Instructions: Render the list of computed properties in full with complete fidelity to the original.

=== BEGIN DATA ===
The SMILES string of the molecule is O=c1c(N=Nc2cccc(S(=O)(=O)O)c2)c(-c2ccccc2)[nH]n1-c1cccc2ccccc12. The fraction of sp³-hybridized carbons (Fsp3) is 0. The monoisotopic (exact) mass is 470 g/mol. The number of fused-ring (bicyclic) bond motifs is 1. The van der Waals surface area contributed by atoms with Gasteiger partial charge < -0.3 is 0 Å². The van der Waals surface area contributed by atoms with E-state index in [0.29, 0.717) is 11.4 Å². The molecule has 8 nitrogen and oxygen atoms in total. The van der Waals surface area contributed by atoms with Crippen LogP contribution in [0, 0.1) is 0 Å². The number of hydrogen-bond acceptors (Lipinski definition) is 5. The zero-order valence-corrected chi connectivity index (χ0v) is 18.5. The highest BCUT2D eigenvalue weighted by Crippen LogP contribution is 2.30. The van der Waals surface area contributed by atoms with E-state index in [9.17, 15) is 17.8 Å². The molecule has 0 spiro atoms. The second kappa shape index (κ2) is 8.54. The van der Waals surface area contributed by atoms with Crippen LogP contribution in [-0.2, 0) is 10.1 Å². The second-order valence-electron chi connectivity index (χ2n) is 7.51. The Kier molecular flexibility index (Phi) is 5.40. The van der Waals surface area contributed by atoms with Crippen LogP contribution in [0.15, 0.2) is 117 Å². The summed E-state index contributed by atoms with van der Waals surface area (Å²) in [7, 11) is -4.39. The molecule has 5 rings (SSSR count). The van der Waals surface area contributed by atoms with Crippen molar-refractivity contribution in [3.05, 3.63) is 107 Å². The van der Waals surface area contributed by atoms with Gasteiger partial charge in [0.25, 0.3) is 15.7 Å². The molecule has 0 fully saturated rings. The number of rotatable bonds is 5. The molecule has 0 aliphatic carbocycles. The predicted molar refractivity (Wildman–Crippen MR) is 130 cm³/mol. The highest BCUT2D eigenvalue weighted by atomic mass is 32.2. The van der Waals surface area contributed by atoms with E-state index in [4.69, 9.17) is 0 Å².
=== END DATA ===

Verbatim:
The SMILES string of the molecule is O=c1c(N=Nc2cccc(S(=O)(=O)O)c2)c(-c2ccccc2)[nH]n1-c1cccc2ccccc12. The fraction of sp³-hybridized carbons (Fsp3) is 0. The monoisotopic (exact) mass is 470 g/mol. The number of fused-ring (bicyclic) bond motifs is 1. The van der Waals surface area contributed by atoms with Gasteiger partial charge < -0.3 is 0 Å². The van der Waals surface area contributed by atoms with E-state index in [0.29, 0.717) is 11.4 Å². The molecule has 8 nitrogen and oxygen atoms in total. The van der Waals surface area contributed by atoms with Crippen LogP contribution in [0, 0.1) is 0 Å². The number of hydrogen-bond acceptors (Lipinski definition) is 5. The zero-order valence-corrected chi connectivity index (χ0v) is 18.5. The highest BCUT2D eigenvalue weighted by Crippen LogP contribution is 2.30. The van der Waals surface area contributed by atoms with E-state index in [9.17, 15) is 17.8 Å². The molecule has 0 spiro atoms. The second kappa shape index (κ2) is 8.54. The van der Waals surface area contributed by atoms with Crippen LogP contribution in [-0.2, 0) is 10.1 Å². The second-order valence-electron chi connectivity index (χ2n) is 7.51. The Kier molecular flexibility index (Phi) is 5.40. The van der Waals surface area contributed by atoms with Crippen LogP contribution in [0.15, 0.2) is 117 Å². The summed E-state index contributed by atoms with van der Waals surface area (Å²) in [7, 11) is -4.39. The molecule has 5 rings (SSSR count). The van der Waals surface area contributed by atoms with Crippen molar-refractivity contribution in [3.05, 3.63) is 107 Å². The van der Waals surface area contributed by atoms with Gasteiger partial charge in [0.25, 0.3) is 15.7 Å². The molecule has 0 fully saturated rings. The number of rotatable bonds is 5. The molecule has 0 aliphatic carbocycles. The predicted molar refractivity (Wildman–Crippen MR) is 130 cm³/mol. The highest BCUT2D eigenvalue weighted by atomic mass is 32.2. The van der Waals surface area contributed by atoms with E-state index in [4.69, 9.17) is 0 Å².